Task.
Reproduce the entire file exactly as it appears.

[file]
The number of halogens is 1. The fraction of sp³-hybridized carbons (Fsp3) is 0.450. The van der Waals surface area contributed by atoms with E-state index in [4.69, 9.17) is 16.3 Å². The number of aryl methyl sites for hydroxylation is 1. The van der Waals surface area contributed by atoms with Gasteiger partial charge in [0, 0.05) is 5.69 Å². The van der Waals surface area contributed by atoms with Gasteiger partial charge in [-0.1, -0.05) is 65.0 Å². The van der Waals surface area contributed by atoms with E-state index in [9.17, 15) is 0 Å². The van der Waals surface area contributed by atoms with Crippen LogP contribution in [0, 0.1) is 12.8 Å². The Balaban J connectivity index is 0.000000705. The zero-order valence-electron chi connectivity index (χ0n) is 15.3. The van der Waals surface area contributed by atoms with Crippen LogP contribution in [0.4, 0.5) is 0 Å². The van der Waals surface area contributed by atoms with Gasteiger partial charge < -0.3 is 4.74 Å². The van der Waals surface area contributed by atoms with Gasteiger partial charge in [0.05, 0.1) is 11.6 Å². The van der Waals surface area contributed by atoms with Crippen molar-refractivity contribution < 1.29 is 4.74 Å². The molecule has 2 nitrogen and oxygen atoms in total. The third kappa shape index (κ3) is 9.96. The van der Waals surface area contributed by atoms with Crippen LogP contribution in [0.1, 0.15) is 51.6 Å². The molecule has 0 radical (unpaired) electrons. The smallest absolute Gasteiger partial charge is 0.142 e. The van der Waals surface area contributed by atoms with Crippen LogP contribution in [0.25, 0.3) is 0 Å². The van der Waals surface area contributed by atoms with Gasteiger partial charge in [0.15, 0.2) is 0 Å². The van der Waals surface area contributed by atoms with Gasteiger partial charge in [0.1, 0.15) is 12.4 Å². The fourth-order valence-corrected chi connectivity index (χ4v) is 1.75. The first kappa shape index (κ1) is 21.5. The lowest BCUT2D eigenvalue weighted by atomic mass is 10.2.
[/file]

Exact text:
The number of halogens is 1. The fraction of sp³-hybridized carbons (Fsp3) is 0.450. The van der Waals surface area contributed by atoms with E-state index in [4.69, 9.17) is 16.3 Å². The number of aryl methyl sites for hydroxylation is 1. The van der Waals surface area contributed by atoms with Gasteiger partial charge in [0, 0.05) is 5.69 Å². The van der Waals surface area contributed by atoms with Gasteiger partial charge in [-0.1, -0.05) is 65.0 Å². The van der Waals surface area contributed by atoms with E-state index in [9.17, 15) is 0 Å². The van der Waals surface area contributed by atoms with Crippen LogP contribution in [0, 0.1) is 12.8 Å². The Balaban J connectivity index is 0.000000705. The zero-order valence-electron chi connectivity index (χ0n) is 15.3. The van der Waals surface area contributed by atoms with Crippen LogP contribution in [0.4, 0.5) is 0 Å². The van der Waals surface area contributed by atoms with Gasteiger partial charge < -0.3 is 4.74 Å². The van der Waals surface area contributed by atoms with Gasteiger partial charge in [0.05, 0.1) is 11.6 Å². The van der Waals surface area contributed by atoms with Crippen molar-refractivity contribution < 1.29 is 4.74 Å². The molecule has 2 nitrogen and oxygen atoms in total. The third kappa shape index (κ3) is 9.96. The van der Waals surface area contributed by atoms with Crippen LogP contribution in [0.1, 0.15) is 51.6 Å². The molecule has 0 radical (unpaired) electrons. The smallest absolute Gasteiger partial charge is 0.142 e. The van der Waals surface area contributed by atoms with Crippen LogP contribution in [0.25, 0.3) is 0 Å². The van der Waals surface area contributed by atoms with Gasteiger partial charge in [0.15, 0.2) is 0 Å². The van der Waals surface area contributed by atoms with Gasteiger partial charge in [0.1, 0.15) is 12.4 Å². The fourth-order valence-corrected chi connectivity index (χ4v) is 1.75. The first kappa shape index (κ1) is 21.5. The lowest BCUT2D eigenvalue weighted by atomic mass is 10.2.